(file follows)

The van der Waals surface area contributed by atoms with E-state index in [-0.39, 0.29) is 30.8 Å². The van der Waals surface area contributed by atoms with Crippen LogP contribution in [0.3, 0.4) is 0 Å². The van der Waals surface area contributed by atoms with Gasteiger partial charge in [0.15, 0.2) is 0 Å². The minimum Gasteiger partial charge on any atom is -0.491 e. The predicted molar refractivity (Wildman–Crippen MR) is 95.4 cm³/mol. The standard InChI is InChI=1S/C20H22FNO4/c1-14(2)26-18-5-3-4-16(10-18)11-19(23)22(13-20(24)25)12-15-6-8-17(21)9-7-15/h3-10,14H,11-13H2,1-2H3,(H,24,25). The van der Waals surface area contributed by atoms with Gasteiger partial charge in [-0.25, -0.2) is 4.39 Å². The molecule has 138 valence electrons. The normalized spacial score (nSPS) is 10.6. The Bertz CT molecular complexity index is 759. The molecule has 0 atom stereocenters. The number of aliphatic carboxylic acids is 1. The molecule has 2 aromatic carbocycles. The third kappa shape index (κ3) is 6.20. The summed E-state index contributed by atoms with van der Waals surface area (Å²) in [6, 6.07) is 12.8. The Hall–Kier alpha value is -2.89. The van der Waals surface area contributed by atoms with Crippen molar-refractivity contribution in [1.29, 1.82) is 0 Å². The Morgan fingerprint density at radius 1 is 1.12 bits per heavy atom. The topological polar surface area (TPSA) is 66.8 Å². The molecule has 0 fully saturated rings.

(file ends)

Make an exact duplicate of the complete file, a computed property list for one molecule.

The van der Waals surface area contributed by atoms with E-state index in [-0.39, 0.29) is 30.8 Å². The van der Waals surface area contributed by atoms with Crippen LogP contribution in [0.3, 0.4) is 0 Å². The van der Waals surface area contributed by atoms with Gasteiger partial charge in [0.15, 0.2) is 0 Å². The minimum Gasteiger partial charge on any atom is -0.491 e. The predicted molar refractivity (Wildman–Crippen MR) is 95.4 cm³/mol. The standard InChI is InChI=1S/C20H22FNO4/c1-14(2)26-18-5-3-4-16(10-18)11-19(23)22(13-20(24)25)12-15-6-8-17(21)9-7-15/h3-10,14H,11-13H2,1-2H3,(H,24,25). The van der Waals surface area contributed by atoms with Gasteiger partial charge in [-0.25, -0.2) is 4.39 Å². The molecule has 138 valence electrons. The normalized spacial score (nSPS) is 10.6. The Bertz CT molecular complexity index is 759. The molecule has 0 atom stereocenters. The number of aliphatic carboxylic acids is 1. The molecule has 2 aromatic carbocycles. The third kappa shape index (κ3) is 6.20. The summed E-state index contributed by atoms with van der Waals surface area (Å²) in [6, 6.07) is 12.8. The Hall–Kier alpha value is -2.89. The van der Waals surface area contributed by atoms with Crippen molar-refractivity contribution in [1.29, 1.82) is 0 Å². The Morgan fingerprint density at radius 1 is 1.12 bits per heavy atom. The topological polar surface area (TPSA) is 66.8 Å². The molecule has 0 fully saturated rings.